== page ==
“Well that promise was broken almost as soon as it was made,” the PSWSFA said in the news update. According to the writer, Virginia had previously cut funding to the statewide tournament, forcing anglers to agree to support reallocation of funding from saltwater license proceeds towards the annual contest. “Later governors continued to violate the agreement with the recreational angling community by taking more and more of the license fund to replace general funds,” the PSWSFA update reads, noting further how license monies are also misdirected away from the state’s artificial reef program.

“These are the two most popular programs we fund with our license money. If we are not funding them, why have a license at all? The answer is that we should not, other than the politicians in Richmond now see this as free money that we anglers stupidly gave them. Can they really not see how they have violated their constituents’ trust? How did we ever give them that trust? It is now up to the General Assembly to make things right with Virginia’s anglers,” the PSWSFA noted.

RFA said that just after Christmans, Virginia State Senator Ralph S. Northam announced his plans to introduce an amendment to McDonnell’s budget when the General Assembly convenes this month that would restore enough funds to keep the awards program active. “The Virginia Saltwater Fishing Tournament is a huge part of why recreational angling contributes so much to Virginia’s economy,” Sen. Northam said in a release. “The well-run citation, Expert and Master Angler, and annual species swards programs greatly enhance the draw of fishing in Virginia for natives and visitors alike. That means tourism revenue and jobs, two things that we should be looking to create, not destroy.”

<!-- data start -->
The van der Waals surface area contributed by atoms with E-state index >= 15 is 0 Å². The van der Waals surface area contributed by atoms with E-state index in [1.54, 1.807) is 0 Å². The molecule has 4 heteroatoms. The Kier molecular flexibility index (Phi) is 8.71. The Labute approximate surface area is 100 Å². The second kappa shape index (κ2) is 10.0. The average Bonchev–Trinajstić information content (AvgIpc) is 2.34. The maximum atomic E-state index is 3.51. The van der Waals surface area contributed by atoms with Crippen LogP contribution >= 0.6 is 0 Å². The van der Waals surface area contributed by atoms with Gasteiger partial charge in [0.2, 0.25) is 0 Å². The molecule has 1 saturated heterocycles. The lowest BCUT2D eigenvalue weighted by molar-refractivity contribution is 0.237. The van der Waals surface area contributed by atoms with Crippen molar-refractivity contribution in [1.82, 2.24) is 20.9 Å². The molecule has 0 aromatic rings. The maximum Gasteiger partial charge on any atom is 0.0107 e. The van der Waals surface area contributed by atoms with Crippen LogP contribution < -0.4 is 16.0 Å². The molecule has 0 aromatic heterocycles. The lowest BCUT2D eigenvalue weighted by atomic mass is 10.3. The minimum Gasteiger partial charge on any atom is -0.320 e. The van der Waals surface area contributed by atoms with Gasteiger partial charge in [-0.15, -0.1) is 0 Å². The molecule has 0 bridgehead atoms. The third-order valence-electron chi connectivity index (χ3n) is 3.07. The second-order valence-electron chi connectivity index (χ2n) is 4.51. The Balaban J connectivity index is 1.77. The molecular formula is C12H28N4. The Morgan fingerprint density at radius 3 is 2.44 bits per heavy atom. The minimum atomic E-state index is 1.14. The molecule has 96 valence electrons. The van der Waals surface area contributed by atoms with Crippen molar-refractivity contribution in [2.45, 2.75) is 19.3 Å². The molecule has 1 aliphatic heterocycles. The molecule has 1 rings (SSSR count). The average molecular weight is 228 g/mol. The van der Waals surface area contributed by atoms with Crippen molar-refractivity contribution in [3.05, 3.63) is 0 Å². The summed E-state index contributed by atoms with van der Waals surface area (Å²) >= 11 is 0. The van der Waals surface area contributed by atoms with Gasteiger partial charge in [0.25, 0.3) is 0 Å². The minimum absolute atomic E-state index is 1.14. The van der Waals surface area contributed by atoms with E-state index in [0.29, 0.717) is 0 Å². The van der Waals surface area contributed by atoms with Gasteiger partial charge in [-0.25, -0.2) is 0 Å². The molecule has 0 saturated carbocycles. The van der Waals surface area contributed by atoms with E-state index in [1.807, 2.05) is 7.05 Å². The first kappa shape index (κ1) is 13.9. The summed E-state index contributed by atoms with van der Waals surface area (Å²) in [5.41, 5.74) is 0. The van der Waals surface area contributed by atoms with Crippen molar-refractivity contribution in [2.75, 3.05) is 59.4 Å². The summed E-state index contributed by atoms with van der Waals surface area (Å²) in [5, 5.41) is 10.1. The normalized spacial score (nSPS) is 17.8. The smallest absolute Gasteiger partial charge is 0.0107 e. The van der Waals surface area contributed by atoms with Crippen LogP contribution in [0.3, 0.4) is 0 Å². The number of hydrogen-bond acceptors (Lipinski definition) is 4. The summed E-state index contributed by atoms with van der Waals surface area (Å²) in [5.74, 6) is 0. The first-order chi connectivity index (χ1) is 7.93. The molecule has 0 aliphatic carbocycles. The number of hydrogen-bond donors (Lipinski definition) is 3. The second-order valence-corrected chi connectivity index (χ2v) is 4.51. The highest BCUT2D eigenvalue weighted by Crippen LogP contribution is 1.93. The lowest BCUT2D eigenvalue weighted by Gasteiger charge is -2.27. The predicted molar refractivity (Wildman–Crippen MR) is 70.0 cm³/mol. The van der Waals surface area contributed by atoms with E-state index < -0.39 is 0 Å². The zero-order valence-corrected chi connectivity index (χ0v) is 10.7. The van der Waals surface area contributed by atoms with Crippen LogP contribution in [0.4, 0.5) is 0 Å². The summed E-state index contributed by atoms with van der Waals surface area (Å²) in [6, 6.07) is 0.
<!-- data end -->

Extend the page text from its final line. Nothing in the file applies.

“Eliminating this funding is pennywise and pound foolish now and in the long run,” the senator added.

While RFA would love to see Virginia’s legislature respond to the license fiasco the same way as states like New York which repealed the saltwater fishing license entirely in 2011, Donofrio said he’s hopeful that some gentle pressure by the recreational fishing community in Virginia could help keep the Virginia Saltwater Fishing Tournament in place through 2013 and beyond.

“The angler fee has not had a positive impact on our freedom to fish in Virginia, and the plan to suspend the Virginia Saltwater Fishing Tournament while reallocating user fees to supporting programs once covered under the state’s general funding program will not sit well with our 352,000 Virginia saltwater anglers,” Donofrio said in his letter, citing a U.S. Fish and Wildlife Service 2006 survey which shows that approximately $304 million was spent by some 352,000 anglers on saltwater tackle in Virginia alone that year.

“These are significant financial numbers which represent a boon to the state in terms of tax base and revenue. The suspension of the Virginia Saltwater Fishing Tournament, which has contributed greatly to the state’s tourism revenue through increased angler effort and participation, is a prime example of why RFA remains opposed to angler fees.”